Believing certain propositions (God exists, Jesus was resurrected, etc) on faith is what every good Christian at a minimum is required to do.

How can we define "faith" in the context of religion?

There are two meanings of faith:

1.
"complete trust or confidence in someone or something."
Example: "this restores one's faith in politicians"

2.
strong belief in the doctrines of a religion, based on spiritual conviction rather than proof.
Example: "bereaved people who have shown supreme faith"

The second definition applies to religious faith. Religious faith is "based on spiritual conviction rather than proof." *note that "proof" is a synonym for "evidence"

The American Heritage Dictionary of the English Language gives the following definition of faith:

"Belief that does not rest on logical proof or material evidence."

This definition is consistent with "strong belief in the doctrines of a religion, based on spiritual conviction rather than proof."

But what if someone wanted evidence for his or her religious beliefs? What would 'not' constitute good evidence?

If one wishes to establish the truth of a claim, e.g. "God exists," one must provide evidence of an objectively verifiable nature. This cannot be personal revelation because by definition no one can know another person's subjective experience of god. Someone can describe their experience of god to me, but that person's description is not sufficient for me to know whether what they purport to have experienced is actually real. A believer can tell me that he sees god standing before him or that he hears god's voice, but unless I can see or hear it, I cannot rule out the possibility that he is hallucinating.

And good evidence for god or miracles cannot be written accounts either because I cannot see what the writer purports to have seen.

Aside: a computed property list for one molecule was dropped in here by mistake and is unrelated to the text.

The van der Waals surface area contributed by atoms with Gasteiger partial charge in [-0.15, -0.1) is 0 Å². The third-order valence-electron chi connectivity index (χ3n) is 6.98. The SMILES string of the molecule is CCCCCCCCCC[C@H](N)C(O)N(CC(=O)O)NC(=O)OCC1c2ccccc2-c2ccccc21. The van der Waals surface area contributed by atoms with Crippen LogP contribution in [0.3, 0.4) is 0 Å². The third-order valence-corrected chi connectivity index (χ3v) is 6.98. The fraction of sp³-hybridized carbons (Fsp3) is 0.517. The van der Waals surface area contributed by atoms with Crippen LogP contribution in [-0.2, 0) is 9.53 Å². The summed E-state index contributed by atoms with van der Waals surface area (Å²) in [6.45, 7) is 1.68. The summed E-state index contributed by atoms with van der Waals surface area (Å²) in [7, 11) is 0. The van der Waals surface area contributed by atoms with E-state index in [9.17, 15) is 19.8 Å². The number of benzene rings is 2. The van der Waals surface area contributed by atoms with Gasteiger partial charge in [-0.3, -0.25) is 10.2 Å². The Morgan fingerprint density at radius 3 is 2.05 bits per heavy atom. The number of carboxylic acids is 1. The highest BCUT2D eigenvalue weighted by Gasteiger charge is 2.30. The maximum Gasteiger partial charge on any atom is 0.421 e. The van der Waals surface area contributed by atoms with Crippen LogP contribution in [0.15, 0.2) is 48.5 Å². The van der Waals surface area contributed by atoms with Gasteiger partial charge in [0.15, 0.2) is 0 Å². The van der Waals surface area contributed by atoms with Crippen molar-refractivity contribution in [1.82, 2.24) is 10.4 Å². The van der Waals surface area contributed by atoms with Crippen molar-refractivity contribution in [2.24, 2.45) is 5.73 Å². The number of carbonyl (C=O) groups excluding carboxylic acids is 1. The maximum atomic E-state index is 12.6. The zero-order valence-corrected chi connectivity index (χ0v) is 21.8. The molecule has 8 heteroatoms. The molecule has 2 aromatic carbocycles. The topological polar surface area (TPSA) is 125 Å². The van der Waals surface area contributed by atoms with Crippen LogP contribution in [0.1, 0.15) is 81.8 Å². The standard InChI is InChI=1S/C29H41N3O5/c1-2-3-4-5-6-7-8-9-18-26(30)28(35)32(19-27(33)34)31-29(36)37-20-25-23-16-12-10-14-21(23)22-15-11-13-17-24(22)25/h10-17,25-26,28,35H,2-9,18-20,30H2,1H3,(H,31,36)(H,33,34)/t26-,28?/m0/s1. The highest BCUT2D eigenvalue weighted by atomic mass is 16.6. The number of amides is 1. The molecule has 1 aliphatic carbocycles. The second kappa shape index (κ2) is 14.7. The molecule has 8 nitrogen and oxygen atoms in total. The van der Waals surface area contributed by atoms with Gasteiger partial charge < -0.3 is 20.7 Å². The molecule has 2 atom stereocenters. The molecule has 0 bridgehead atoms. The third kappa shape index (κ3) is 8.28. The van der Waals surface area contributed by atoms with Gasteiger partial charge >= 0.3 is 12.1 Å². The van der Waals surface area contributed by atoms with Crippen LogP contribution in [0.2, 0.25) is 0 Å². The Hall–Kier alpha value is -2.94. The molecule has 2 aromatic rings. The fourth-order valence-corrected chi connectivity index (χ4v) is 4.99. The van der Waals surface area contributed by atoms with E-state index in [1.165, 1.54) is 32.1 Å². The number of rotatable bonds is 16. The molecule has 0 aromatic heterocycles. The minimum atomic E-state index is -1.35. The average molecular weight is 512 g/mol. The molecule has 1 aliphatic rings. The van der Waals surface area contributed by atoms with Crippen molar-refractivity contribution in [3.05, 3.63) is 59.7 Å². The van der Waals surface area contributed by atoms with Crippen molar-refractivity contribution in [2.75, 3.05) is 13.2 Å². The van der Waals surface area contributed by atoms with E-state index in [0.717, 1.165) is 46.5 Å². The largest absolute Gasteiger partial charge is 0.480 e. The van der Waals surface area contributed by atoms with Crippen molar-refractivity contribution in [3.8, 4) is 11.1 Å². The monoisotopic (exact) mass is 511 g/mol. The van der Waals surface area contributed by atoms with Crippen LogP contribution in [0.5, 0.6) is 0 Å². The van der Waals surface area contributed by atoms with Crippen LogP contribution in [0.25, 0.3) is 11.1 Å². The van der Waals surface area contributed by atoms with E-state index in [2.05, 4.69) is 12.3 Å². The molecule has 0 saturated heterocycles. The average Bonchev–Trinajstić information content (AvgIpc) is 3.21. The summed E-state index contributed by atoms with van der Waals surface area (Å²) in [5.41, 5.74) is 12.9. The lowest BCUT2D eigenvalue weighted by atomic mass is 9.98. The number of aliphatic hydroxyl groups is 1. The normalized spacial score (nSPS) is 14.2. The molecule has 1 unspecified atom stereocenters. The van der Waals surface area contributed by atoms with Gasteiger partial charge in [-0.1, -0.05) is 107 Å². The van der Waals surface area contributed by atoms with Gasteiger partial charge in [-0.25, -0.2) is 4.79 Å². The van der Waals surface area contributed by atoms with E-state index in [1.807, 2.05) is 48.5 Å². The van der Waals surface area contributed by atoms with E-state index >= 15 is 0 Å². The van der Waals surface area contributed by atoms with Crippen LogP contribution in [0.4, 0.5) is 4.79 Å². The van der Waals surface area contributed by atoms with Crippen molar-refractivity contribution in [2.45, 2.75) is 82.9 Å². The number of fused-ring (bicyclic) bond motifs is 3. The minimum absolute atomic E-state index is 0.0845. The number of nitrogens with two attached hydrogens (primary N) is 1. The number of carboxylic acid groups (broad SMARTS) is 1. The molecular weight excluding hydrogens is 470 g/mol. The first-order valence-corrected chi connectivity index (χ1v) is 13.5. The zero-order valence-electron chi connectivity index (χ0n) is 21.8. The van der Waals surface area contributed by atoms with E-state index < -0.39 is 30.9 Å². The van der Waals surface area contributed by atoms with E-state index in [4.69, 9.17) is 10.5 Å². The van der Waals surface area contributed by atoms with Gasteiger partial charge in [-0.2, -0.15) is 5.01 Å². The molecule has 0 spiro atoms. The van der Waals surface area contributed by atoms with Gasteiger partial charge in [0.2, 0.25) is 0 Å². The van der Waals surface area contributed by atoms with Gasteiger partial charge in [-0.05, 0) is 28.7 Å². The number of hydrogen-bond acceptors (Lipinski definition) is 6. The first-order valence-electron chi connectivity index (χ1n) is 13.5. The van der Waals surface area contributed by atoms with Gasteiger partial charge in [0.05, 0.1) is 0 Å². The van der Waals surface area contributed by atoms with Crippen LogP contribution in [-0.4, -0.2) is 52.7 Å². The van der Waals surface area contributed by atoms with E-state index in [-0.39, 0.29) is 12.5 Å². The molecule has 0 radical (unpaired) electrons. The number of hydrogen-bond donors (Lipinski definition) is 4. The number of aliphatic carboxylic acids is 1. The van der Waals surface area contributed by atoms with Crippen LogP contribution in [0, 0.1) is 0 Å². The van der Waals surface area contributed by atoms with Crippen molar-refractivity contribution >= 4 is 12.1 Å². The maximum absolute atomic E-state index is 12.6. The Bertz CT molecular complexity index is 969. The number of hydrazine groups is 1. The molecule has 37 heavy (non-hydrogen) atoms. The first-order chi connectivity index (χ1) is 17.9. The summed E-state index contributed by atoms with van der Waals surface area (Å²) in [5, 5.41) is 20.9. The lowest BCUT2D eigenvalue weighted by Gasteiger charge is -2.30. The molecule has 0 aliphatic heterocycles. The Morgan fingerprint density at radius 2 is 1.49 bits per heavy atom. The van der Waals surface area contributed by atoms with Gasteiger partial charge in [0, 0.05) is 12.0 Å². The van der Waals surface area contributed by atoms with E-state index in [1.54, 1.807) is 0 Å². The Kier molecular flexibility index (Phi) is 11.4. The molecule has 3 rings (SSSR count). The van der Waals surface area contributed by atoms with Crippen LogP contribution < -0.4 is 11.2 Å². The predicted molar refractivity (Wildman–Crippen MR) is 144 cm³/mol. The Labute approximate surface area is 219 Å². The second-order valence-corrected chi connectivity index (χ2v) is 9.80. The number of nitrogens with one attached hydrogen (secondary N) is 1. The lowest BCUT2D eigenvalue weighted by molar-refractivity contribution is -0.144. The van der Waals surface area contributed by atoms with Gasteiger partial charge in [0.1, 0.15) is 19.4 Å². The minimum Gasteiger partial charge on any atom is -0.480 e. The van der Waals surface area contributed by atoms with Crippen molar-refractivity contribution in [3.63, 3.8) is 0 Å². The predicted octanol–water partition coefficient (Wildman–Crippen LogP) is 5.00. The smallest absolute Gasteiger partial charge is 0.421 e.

Recall that when talking about the supernatural (God(s) and miracles), we are talking about extraordinary claims. Extraordinary claims require extraordinary evidence. The existence of a supernatural being and suspension of the natural order, in the case of miracles, would be extraordinary if true. The standard of evidence must be quite high. It must be unequivocal. It cannot be, for example, Francis Collins' frozen waterfall.

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Comment by Michael Penn on January 23, 2014 at 7:21am

Good evidence for god or miracles could be written accounts IF the account could be verified to show any real evidence. It cannot, however, because god and miracles cannot be proven. Enter now the circular reasoning of the christian who simply does not get this and replys "but the bible says . . . ."

On the other hand, if I want to do a paper explaining the effects of gravity I can submit my evidence in a demonstrable way so that my conclusions can be accepted by everyone. Gravity would appear to be the same every time, given the different criteria used for the experiment.

What is the difference here? One is faith and the other is science. Our science can be shown and demonstrated. Faith cannot. There is absolutely no evidence to back up your faith. None! Zilch! Nada! People believe in god simply because they want to. If the sky daddy is your friend you are among like kindred and you are never alone. Faith is indeed belief that has no logical proof or material evidence.

Here's where it gets tricky. The man in a church service gets ready to speak and he stands up telling you that "he was just setting there talking to Jesus." Others of the gullible get angry if you question them. "How dare you judge me or question my experiences." This is why some people have reported seeing Jesus 70 foot tall.

Is this real? Should we believe them? Absolutely not!

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